Communication: Many sites have limited cell phone coverage in or near a Volunteer’s assigned community. However, there are a few sites without any cell phone coverage. If Volunteers have cell phone coverage in their assigned community, they will also have the possibility of connecting to the Internet through a smart phone. Volunteers without cell coverage tend to have very limited internet access. Cell coverage and Internet accessibility continue to increase.
Transportation: During Peace Corps service, Volunteers travel via public transportation, often in the form of tightly packed taxis. Many roads and vehicles are in extremely poor condition, especially during the rainy season; however, road projects are in the works and some of the roads throughout Liberia are being paved. Volunteers will be trained in transportation safety, and transportation will always be a very large challenge during their service. While traveling between locations, Volunteers should be prepared for old and crowded vehicles and many long hours on the road. In addition, some Volunteers have to travel by motorbike to the nearest taxi. All Volunteers will be trained in motorbike safety.
Health: The health and safety and security of Volunteers are Peace Corps' top priority. Blood-borne diseases are endemic in Liberia. Once in Liberia, Volunteers will be trained on maintaining their health and how to seek treatment if needed.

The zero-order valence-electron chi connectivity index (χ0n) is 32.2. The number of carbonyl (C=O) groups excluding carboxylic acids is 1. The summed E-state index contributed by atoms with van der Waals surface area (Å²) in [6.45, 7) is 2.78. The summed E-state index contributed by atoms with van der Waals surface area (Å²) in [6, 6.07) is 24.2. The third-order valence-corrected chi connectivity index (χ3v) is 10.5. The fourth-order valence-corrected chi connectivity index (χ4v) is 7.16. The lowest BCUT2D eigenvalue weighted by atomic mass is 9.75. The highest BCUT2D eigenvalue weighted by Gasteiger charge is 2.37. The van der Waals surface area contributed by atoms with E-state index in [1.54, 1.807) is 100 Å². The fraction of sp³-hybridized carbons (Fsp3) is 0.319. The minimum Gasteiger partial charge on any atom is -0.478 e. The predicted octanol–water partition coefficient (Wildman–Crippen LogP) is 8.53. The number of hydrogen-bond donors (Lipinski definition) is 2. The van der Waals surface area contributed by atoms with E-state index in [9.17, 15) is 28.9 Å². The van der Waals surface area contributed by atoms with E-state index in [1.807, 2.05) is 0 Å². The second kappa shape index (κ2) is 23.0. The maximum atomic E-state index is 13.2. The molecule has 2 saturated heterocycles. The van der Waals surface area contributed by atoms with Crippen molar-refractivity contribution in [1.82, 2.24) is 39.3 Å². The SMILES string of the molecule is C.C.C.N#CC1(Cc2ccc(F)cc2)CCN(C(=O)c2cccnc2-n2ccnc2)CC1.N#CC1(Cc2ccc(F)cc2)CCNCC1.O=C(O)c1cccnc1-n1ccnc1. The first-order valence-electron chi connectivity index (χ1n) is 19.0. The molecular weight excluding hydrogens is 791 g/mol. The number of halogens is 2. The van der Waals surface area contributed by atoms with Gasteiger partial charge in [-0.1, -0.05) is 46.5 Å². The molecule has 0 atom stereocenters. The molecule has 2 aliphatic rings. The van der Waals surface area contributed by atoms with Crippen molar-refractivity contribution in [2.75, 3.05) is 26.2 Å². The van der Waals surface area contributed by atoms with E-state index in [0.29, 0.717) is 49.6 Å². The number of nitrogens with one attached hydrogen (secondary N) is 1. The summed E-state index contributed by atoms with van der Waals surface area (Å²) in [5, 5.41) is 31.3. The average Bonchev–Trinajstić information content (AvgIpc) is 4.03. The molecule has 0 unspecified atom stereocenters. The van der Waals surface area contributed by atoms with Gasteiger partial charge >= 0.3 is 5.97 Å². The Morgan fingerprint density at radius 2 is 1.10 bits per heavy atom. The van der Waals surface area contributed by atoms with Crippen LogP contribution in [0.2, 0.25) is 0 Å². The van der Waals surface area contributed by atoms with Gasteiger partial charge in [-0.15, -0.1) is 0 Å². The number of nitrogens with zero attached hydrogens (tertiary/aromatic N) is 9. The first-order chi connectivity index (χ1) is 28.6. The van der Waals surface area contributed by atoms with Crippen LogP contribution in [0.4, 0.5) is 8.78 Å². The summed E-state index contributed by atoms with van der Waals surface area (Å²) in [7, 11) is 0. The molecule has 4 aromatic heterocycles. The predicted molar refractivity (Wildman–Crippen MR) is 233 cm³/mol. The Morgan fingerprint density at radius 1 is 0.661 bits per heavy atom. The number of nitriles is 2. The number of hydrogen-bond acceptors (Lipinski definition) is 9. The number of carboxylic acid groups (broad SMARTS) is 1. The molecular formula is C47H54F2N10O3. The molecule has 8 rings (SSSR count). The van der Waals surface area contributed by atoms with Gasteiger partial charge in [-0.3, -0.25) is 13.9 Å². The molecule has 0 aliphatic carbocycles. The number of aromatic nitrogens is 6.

Laptops: Volunteers are strongly encouraged to bring a laptop which not only in increases options for internet access, but also enables Volunteers to complete required assignments off-line and upload them at a later date. While Volunteers may also complete the assignments through local internet cafes or other access points, having a laptop will facilitate successful participation in training. Please note that tablets and smart phones have not been found to be an effective alternative.
Social Climate: While Liberia is generally tolerant, values and mores concerning sexual orientation and gender identity may be different from those in the U.S. Volunteers will need to be mindful of cultural norms, and use their judgment to determine the best way to approach sexual orientation and gender identity in their communities and host countries. Staff and currently serving Volunteers will address this topic during pre-service training, and identify support mechanisms for incoming trainees.
Learn more about the Volunteer experience in Liberia: Get detailed information on culture, communications, housing, and safety — including crime statistics [PDF] — in order to make a well-informed decision about serving.
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All couples will live together for the majority of Pre-Service Training. However, there will be between eight to ten days of the training where couples will be in dorms with the rest of their training cohort. Once training has been completed, couples will live together for the duration of their service. Depending on site availability, couples might serve at the same school or different schools within the same community.
Before you apply, please review Medical Information for Applicants to learn about the clearance process and other health conditions that are difficult to accommodate in Peace Corps service.